Military organizations, corporations and financial institutions around the world seem to be oblivious to the threats to their global operations. Virtually all international financial information and transactions pass through these same unprotected facilities.

The points of vulnerability lie particularly in two areas. The most dangerous vulnerability is the aggregation of high-capacity bandwidth circuits into a small number of unprotected carrier hotels in which several hundred network operators interconnect their circuits in one nonsecure building. These buildings often feed directly into the international undersea cable system. Security is often farcical. This lack of protection exists in several carrier hotels on transit points along the axis of the international telecommunications system that includes Dubai, Zurich, Frankfurt, London, New York, San Francisco, Los Angeles, Tokyo, Hong Kong and Singapore. In addition to being the most important channel for military communications today, this also is the telecommunications axis of the international finance system.

Several experts in international telecommunications believe that if one or two of these facilities were even partly destroyed by attackers, a natural disaster or internal sabotage, cascading failures could immobilize much of the international telecommunications system and Internet for several weeks. The effect on international finance, military logistics, medicine, commerce and agriculture in a global economy would be profound. A degraded system of military logistics would leave troops in the field with less support. The international flow of oil and food supplies would be impeded. Chaos in the shipping and airline industries would result. The system that supports e-mail, Word and Excel file transfers would be gone. Electronic funds transfers, credit card transactions and international bank reconciliations would slow to a crawl. When apprised of this possibility, a senior official of The Economist in London suggested that such an event would cause a global depression.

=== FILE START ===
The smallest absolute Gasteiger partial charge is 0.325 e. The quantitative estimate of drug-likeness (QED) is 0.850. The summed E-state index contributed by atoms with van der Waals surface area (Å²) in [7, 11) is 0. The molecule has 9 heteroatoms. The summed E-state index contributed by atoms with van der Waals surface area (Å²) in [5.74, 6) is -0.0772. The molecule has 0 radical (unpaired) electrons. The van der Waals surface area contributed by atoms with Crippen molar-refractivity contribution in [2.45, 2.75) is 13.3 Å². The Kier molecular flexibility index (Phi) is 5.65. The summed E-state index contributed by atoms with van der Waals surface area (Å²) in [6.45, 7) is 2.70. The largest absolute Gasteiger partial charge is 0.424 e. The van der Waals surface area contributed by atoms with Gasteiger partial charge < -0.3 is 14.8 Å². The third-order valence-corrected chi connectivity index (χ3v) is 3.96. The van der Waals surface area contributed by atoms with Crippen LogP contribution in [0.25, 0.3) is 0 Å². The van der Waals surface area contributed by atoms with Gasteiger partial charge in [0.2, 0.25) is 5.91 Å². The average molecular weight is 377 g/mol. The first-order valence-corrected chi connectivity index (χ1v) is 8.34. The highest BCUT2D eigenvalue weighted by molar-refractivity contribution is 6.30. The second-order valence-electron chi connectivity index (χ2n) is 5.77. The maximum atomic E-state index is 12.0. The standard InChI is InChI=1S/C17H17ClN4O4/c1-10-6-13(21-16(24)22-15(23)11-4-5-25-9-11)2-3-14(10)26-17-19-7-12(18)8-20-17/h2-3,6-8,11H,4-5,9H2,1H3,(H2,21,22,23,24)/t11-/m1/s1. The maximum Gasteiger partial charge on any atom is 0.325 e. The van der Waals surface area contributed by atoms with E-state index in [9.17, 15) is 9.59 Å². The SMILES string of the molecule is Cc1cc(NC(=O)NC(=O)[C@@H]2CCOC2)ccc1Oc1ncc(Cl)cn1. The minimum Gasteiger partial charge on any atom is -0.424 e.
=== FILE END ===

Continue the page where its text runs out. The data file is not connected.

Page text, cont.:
The second area is the international submarine cable network. Historically, consortia of national telecommunications carriers owned submarine cable systems. These consortia consisted of the traditional landline or incumbent telecommunications companies with international responsibilities such as AT&T in the United States before deregulation, British Telecom and, in Japan, Kokusai Denwa Denshin. Groups of these international players, a carriers club as it has been described, provided the capital and operating funds for undersea cables well into the 1990s.

With deregulation and privatization, more players meant more variations in consortia membership and indeed led to competing consortia and more cable lays. In addition, in the early 1990s the model changed to include privately owned cable systems such as Fiber Link Around the Globe (FLAG), Private Trans-Atlantic Telephone and Global Crossing that all based their business plans on geometric growth of data communications traffic from the Internet.

The largest capacity undersea cables are owned by FLAG and Tyco. Both networks were recently purchased by Indian companies from American investors. As commercial enterprises, these networks are in the business of making money. In an era of extreme competition, it is in the economic interests of the owners of the newest and largest capacity cables, each exponentially larger than the last, to use their enormous bandwidth capacity to lower prices and force other suppliers out of the market. The effect is to force more traffic onto fewer cables, creating a more effective target for disruption.